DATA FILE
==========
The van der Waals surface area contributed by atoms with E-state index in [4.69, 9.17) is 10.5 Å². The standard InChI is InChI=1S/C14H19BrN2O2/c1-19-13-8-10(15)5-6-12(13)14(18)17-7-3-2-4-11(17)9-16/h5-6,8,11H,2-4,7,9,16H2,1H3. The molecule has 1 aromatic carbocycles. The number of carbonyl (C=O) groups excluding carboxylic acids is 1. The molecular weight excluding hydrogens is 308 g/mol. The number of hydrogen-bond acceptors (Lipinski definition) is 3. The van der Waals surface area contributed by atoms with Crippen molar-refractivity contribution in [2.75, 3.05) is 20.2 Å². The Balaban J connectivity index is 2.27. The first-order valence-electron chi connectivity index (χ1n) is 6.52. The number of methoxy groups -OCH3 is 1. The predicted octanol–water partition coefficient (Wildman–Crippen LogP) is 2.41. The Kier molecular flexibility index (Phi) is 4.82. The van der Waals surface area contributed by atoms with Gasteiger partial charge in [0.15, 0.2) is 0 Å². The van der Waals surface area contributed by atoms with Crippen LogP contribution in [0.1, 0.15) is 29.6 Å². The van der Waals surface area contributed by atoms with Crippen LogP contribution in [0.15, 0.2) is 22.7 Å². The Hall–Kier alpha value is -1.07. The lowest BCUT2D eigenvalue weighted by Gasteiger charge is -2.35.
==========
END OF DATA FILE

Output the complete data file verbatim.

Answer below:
The van der Waals surface area contributed by atoms with E-state index in [4.69, 9.17) is 10.5 Å². The standard InChI is InChI=1S/C14H19BrN2O2/c1-19-13-8-10(15)5-6-12(13)14(18)17-7-3-2-4-11(17)9-16/h5-6,8,11H,2-4,7,9,16H2,1H3. The molecule has 1 aromatic carbocycles. The number of carbonyl (C=O) groups excluding carboxylic acids is 1. The molecular weight excluding hydrogens is 308 g/mol. The number of hydrogen-bond acceptors (Lipinski definition) is 3. The van der Waals surface area contributed by atoms with Crippen molar-refractivity contribution in [2.75, 3.05) is 20.2 Å². The Balaban J connectivity index is 2.27. The first-order valence-electron chi connectivity index (χ1n) is 6.52. The number of methoxy groups -OCH3 is 1. The predicted octanol–water partition coefficient (Wildman–Crippen LogP) is 2.41. The Kier molecular flexibility index (Phi) is 4.82. The van der Waals surface area contributed by atoms with Gasteiger partial charge in [0.15, 0.2) is 0 Å². The van der Waals surface area contributed by atoms with Crippen LogP contribution in [0.1, 0.15) is 29.6 Å². The van der Waals surface area contributed by atoms with Crippen LogP contribution in [0.15, 0.2) is 22.7 Å². The Hall–Kier alpha value is -1.07. The lowest BCUT2D eigenvalue weighted by Gasteiger charge is -2.35.